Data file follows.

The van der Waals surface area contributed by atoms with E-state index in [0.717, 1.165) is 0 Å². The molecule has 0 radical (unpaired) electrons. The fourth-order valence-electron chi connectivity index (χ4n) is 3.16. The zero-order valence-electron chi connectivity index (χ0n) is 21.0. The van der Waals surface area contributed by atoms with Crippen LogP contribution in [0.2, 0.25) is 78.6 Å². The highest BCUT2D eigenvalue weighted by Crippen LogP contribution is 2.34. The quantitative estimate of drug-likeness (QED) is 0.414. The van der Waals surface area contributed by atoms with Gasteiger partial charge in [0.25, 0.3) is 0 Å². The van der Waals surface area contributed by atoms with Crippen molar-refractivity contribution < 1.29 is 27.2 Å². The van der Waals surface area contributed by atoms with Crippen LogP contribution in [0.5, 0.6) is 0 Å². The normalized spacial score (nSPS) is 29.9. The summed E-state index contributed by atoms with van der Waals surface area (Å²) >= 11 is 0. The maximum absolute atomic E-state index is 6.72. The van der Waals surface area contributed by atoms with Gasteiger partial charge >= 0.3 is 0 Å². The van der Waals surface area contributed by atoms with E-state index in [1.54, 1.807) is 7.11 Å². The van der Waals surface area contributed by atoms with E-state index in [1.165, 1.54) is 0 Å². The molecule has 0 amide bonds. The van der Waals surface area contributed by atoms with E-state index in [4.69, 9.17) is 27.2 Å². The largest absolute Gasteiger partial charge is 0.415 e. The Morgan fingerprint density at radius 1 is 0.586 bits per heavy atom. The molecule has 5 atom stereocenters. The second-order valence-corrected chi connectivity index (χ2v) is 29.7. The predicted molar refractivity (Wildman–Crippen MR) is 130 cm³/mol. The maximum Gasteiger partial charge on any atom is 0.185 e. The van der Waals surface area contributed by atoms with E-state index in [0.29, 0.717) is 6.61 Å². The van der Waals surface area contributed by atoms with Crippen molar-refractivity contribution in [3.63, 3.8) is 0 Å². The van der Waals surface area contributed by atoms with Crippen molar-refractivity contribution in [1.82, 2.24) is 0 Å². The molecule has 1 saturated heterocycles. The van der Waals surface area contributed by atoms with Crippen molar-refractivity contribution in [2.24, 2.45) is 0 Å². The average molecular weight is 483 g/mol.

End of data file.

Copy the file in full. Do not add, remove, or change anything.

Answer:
The van der Waals surface area contributed by atoms with E-state index in [0.717, 1.165) is 0 Å². The molecule has 0 radical (unpaired) electrons. The fourth-order valence-electron chi connectivity index (χ4n) is 3.16. The zero-order valence-electron chi connectivity index (χ0n) is 21.0. The van der Waals surface area contributed by atoms with Crippen LogP contribution in [0.2, 0.25) is 78.6 Å². The highest BCUT2D eigenvalue weighted by Crippen LogP contribution is 2.34. The quantitative estimate of drug-likeness (QED) is 0.414. The van der Waals surface area contributed by atoms with Gasteiger partial charge in [0.25, 0.3) is 0 Å². The van der Waals surface area contributed by atoms with Crippen molar-refractivity contribution < 1.29 is 27.2 Å². The van der Waals surface area contributed by atoms with Crippen LogP contribution in [0.5, 0.6) is 0 Å². The normalized spacial score (nSPS) is 29.9. The summed E-state index contributed by atoms with van der Waals surface area (Å²) >= 11 is 0. The maximum absolute atomic E-state index is 6.72. The van der Waals surface area contributed by atoms with Gasteiger partial charge >= 0.3 is 0 Å². The van der Waals surface area contributed by atoms with E-state index in [1.54, 1.807) is 7.11 Å². The van der Waals surface area contributed by atoms with E-state index in [1.165, 1.54) is 0 Å². The molecule has 0 amide bonds. The van der Waals surface area contributed by atoms with E-state index in [4.69, 9.17) is 27.2 Å². The largest absolute Gasteiger partial charge is 0.415 e. The Morgan fingerprint density at radius 1 is 0.586 bits per heavy atom. The molecule has 5 atom stereocenters. The second-order valence-corrected chi connectivity index (χ2v) is 29.7. The predicted molar refractivity (Wildman–Crippen MR) is 130 cm³/mol. The maximum Gasteiger partial charge on any atom is 0.185 e. The van der Waals surface area contributed by atoms with E-state index in [0.29, 0.717) is 6.61 Å². The van der Waals surface area contributed by atoms with Crippen molar-refractivity contribution in [3.63, 3.8) is 0 Å². The van der Waals surface area contributed by atoms with Crippen molar-refractivity contribution in [1.82, 2.24) is 0 Å². The molecule has 1 saturated heterocycles. The van der Waals surface area contributed by atoms with Crippen molar-refractivity contribution in [2.24, 2.45) is 0 Å². The average molecular weight is 483 g/mol.